The lived experience of academic staff in a marketised post-1992 university-a case study

Taberner, Andrea M (2020) The lived experience of academic staff in a marketised post-1992 university-a case study. Doctoral thesis, University of Central Lancashire.

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Concerns have been long expressed in the literature regarding the consequences of the marketisation of universities. Reflecting its positioning within the field of Critical University Studies (CUS), the literature is primarily negative and assumes that the impacts on university academic staff are universally experienced in a particular institution. Based on a case study of a post-1992 university, the purpose of this research is to determine whether the lived experience of all academics is indeed universal or not. Specifically, it sets out to establish whether commonalities and /or variations exist in the experience of academics according to age, gender, length of service, role and contract type. It also seeks to identify how academics believe their experience could be enhanced and, consequently, to propose a targeted applied research response at the local level.

The research adopts a pluralist version of social practice theory. A practice approach enables the interrogation of agency within a particular configuration of practices, facilitating an understanding of what is going on and why and, in particular, addressing the issue of power and the potential for agency within a specific particular assemblage of practices. In this thesis, an adapted model of institutional praxis, academic practitioners and their work practices is utilised to structure the research within the paradigm of pragmatism. Following a sequential mixed and multi-method approach, the research comprised three phases. First, a focus group was employed to identify key themes related to academics’ perceptions of their lived work experiences in a post-1992 university. This informed the design of a subsequent online survey that sought to generate more specific quantitative (descriptive and inferential) data across a wider sample of academics followed, thirdly, by 30 one-hour semi-structured interviews that built on the survey outcomes to elicit in-depth, rich qualitative (thematic) data. Participants, who were identified by non-probability sampling (purposive for the focus group and interviews and self-selection for the online survey), included a wide variety of academics from across the case study institution.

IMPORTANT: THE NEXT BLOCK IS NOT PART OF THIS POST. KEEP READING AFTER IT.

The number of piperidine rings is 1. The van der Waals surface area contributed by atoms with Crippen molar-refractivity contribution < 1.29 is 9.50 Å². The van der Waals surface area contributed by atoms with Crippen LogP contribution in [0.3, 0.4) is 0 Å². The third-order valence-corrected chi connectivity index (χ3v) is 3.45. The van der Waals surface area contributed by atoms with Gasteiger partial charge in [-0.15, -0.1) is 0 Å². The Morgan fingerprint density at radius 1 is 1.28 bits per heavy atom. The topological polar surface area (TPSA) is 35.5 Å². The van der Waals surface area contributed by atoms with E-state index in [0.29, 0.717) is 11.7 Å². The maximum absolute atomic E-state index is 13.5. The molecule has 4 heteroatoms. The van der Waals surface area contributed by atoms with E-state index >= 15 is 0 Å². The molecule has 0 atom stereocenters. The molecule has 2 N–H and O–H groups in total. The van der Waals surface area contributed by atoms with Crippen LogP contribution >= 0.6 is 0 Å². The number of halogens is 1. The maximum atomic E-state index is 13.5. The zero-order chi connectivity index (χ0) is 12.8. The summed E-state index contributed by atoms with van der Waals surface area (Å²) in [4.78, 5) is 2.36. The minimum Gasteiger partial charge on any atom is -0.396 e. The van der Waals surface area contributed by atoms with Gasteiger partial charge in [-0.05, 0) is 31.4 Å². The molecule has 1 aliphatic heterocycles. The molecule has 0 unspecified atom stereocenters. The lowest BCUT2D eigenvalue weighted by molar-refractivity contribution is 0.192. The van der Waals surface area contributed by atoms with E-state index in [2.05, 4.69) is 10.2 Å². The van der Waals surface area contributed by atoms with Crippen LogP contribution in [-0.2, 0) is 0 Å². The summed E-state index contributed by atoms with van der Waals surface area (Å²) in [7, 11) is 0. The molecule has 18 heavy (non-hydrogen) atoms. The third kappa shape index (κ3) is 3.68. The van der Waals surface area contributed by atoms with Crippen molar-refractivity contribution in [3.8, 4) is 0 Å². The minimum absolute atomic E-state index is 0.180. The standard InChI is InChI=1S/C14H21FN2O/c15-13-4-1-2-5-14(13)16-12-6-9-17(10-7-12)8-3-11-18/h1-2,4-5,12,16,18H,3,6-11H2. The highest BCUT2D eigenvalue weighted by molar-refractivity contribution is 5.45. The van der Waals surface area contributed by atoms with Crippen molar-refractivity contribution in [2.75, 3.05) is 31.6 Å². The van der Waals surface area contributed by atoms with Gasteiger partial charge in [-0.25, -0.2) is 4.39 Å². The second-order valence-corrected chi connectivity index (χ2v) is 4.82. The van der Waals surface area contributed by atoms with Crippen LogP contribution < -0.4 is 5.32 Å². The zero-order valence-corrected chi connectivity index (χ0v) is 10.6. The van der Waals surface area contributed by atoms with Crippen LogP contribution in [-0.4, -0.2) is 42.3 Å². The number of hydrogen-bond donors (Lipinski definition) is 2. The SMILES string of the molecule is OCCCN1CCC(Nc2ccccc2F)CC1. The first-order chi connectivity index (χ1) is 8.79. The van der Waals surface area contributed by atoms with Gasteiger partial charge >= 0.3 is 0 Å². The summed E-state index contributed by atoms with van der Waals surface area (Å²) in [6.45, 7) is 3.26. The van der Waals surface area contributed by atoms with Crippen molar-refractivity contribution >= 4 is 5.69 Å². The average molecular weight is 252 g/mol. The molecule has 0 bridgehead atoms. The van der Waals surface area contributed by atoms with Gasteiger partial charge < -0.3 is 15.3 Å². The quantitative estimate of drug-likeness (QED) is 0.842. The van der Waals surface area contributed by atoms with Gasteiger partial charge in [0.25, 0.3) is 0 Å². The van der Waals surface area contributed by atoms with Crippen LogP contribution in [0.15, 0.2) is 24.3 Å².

The key empirical findings reveal both commonalities and variations in the lived experience of respondents. Five shared-experience themes emerged: (i) rationalisation of staff and mounting workloads; (ii) standardisation, centralisation and monitoring of all work processes and depersonalised internal communication and work relationships; (iii) poor campus space management; (iv) poor communication between senior management and staff; and (v) lack of investment in a good academic staff experience. Key variations in experience related to length of service (often age related), gender, academic role and contract type. These variables influenced respondents’ perceptions of their daily working lives and practices and of their work-life balance.

Generally, the research reveals that institutional structural praxis (systems, processes, resources, manager practices) drives and influences academic agents and their work practices. Owing to the corporatisation and managerialisation of universities within the macro-environment of neoliberalism, there is a management focus on the neoliberal practices of the rationalisation of resources to maximise institutional profitability via standardisation, staff performativity and surveillance. This was found to conflict and cause tension with academic agents, resulting in their loss of influence locally as professionals and the impoverishment of their core work practices in teaching and research; academics and their practices currently have limited agency and influence on institutional praxis. Nevertheless, the research also suggests that the common concerns of all academics and some of the negatively experienced variations for certain staff categories are fixable, reasonable and relatively cheap to address, requiring first and foremost the enhancement of the academic lived experience at the university by mutually respectful cooperation between staff and managers to achieve competitive advantage for all stakeholders. In this way, the lives of academics at the case study university could be transformed for the better to pave the way to a more humane and democratic place to work where staff can thrive rather than just survive.

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